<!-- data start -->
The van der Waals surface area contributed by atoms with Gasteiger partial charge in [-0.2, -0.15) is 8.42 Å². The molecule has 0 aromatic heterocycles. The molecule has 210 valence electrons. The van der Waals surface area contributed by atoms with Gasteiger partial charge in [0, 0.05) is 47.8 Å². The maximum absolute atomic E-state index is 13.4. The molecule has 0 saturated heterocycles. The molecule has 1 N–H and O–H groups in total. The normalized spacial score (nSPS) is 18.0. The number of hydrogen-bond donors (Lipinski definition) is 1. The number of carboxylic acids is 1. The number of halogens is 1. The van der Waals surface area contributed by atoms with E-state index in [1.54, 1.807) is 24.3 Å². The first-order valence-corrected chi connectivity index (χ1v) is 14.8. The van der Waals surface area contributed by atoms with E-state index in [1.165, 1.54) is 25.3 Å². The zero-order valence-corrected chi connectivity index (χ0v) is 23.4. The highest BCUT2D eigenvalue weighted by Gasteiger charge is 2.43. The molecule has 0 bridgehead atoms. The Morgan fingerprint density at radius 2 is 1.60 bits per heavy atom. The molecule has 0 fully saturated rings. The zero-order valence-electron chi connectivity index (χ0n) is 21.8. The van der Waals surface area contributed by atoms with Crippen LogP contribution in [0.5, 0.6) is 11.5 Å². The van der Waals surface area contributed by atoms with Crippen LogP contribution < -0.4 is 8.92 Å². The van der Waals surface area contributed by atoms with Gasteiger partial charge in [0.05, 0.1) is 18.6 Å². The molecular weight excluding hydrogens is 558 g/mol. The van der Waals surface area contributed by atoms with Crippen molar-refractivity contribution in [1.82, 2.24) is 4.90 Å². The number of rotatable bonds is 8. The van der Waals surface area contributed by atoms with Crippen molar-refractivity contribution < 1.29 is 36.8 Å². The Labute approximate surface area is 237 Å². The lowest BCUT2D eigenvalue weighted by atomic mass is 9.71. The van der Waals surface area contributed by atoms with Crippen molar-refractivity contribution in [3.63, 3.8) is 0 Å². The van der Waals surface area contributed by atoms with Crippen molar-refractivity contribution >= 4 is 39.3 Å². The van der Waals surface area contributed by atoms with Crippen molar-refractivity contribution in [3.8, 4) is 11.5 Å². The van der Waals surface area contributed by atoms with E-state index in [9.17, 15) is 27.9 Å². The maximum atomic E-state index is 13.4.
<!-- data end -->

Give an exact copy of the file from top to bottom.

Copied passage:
The van der Waals surface area contributed by atoms with Gasteiger partial charge in [-0.2, -0.15) is 8.42 Å². The molecule has 0 aromatic heterocycles. The molecule has 210 valence electrons. The van der Waals surface area contributed by atoms with Gasteiger partial charge in [0, 0.05) is 47.8 Å². The maximum absolute atomic E-state index is 13.4. The molecule has 0 saturated heterocycles. The molecule has 1 N–H and O–H groups in total. The normalized spacial score (nSPS) is 18.0. The number of hydrogen-bond donors (Lipinski definition) is 1. The number of carboxylic acids is 1. The number of halogens is 1. The van der Waals surface area contributed by atoms with E-state index in [1.54, 1.807) is 24.3 Å². The first-order valence-corrected chi connectivity index (χ1v) is 14.8. The van der Waals surface area contributed by atoms with E-state index in [1.165, 1.54) is 25.3 Å². The zero-order valence-corrected chi connectivity index (χ0v) is 23.4. The highest BCUT2D eigenvalue weighted by Gasteiger charge is 2.43. The molecule has 0 bridgehead atoms. The Morgan fingerprint density at radius 2 is 1.60 bits per heavy atom. The molecule has 0 fully saturated rings. The zero-order valence-electron chi connectivity index (χ0n) is 21.8. The van der Waals surface area contributed by atoms with Crippen LogP contribution in [0.5, 0.6) is 11.5 Å². The van der Waals surface area contributed by atoms with Crippen LogP contribution < -0.4 is 8.92 Å². The van der Waals surface area contributed by atoms with Gasteiger partial charge in [0.05, 0.1) is 18.6 Å². The molecular weight excluding hydrogens is 558 g/mol. The van der Waals surface area contributed by atoms with Crippen molar-refractivity contribution in [1.82, 2.24) is 4.90 Å². The number of rotatable bonds is 8. The van der Waals surface area contributed by atoms with Crippen molar-refractivity contribution < 1.29 is 36.8 Å². The Labute approximate surface area is 237 Å². The lowest BCUT2D eigenvalue weighted by atomic mass is 9.71. The van der Waals surface area contributed by atoms with Crippen molar-refractivity contribution in [3.63, 3.8) is 0 Å². The van der Waals surface area contributed by atoms with Crippen molar-refractivity contribution >= 4 is 39.3 Å². The van der Waals surface area contributed by atoms with Crippen molar-refractivity contribution in [3.8, 4) is 11.5 Å². The van der Waals surface area contributed by atoms with E-state index in [9.17, 15) is 27.9 Å². The maximum atomic E-state index is 13.4.